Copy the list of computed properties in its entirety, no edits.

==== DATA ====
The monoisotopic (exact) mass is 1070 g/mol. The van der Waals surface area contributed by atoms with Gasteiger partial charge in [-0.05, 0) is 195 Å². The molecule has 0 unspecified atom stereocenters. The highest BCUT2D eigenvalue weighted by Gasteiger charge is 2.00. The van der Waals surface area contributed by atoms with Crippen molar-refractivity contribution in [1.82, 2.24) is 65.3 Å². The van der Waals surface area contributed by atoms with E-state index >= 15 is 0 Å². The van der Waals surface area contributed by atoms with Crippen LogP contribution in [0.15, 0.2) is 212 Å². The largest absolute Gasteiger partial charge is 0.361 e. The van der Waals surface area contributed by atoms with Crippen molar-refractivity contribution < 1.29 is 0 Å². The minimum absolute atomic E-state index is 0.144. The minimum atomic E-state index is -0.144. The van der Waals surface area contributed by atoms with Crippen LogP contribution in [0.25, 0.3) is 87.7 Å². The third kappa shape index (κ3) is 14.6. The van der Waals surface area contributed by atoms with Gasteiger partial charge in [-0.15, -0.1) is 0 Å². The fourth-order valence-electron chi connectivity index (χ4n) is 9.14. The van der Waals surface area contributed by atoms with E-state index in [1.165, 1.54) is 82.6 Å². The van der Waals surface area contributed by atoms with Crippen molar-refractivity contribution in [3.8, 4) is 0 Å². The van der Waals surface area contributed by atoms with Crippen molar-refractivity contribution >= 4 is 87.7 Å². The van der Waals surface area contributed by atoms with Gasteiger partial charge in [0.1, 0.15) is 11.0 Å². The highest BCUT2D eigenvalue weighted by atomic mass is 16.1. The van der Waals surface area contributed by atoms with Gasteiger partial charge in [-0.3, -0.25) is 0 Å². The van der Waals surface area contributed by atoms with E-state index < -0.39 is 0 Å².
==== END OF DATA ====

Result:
The monoisotopic (exact) mass is 1070 g/mol. The van der Waals surface area contributed by atoms with Gasteiger partial charge in [-0.05, 0) is 195 Å². The molecule has 0 unspecified atom stereocenters. The highest BCUT2D eigenvalue weighted by Gasteiger charge is 2.00. The van der Waals surface area contributed by atoms with Crippen molar-refractivity contribution in [1.82, 2.24) is 65.3 Å². The van der Waals surface area contributed by atoms with E-state index >= 15 is 0 Å². The van der Waals surface area contributed by atoms with Crippen LogP contribution in [0.15, 0.2) is 212 Å². The largest absolute Gasteiger partial charge is 0.361 e. The van der Waals surface area contributed by atoms with Crippen molar-refractivity contribution < 1.29 is 0 Å². The minimum absolute atomic E-state index is 0.144. The minimum atomic E-state index is -0.144. The van der Waals surface area contributed by atoms with Crippen LogP contribution in [0.25, 0.3) is 87.7 Å². The third kappa shape index (κ3) is 14.6. The van der Waals surface area contributed by atoms with Gasteiger partial charge in [-0.15, -0.1) is 0 Å². The fourth-order valence-electron chi connectivity index (χ4n) is 9.14. The van der Waals surface area contributed by atoms with E-state index in [1.165, 1.54) is 82.6 Å². The van der Waals surface area contributed by atoms with Crippen molar-refractivity contribution in [3.8, 4) is 0 Å². The van der Waals surface area contributed by atoms with Crippen molar-refractivity contribution >= 4 is 87.7 Å². The van der Waals surface area contributed by atoms with Gasteiger partial charge in [0.1, 0.15) is 11.0 Å². The highest BCUT2D eigenvalue weighted by atomic mass is 16.1. The van der Waals surface area contributed by atoms with Gasteiger partial charge in [-0.3, -0.25) is 0 Å². The van der Waals surface area contributed by atoms with E-state index < -0.39 is 0 Å².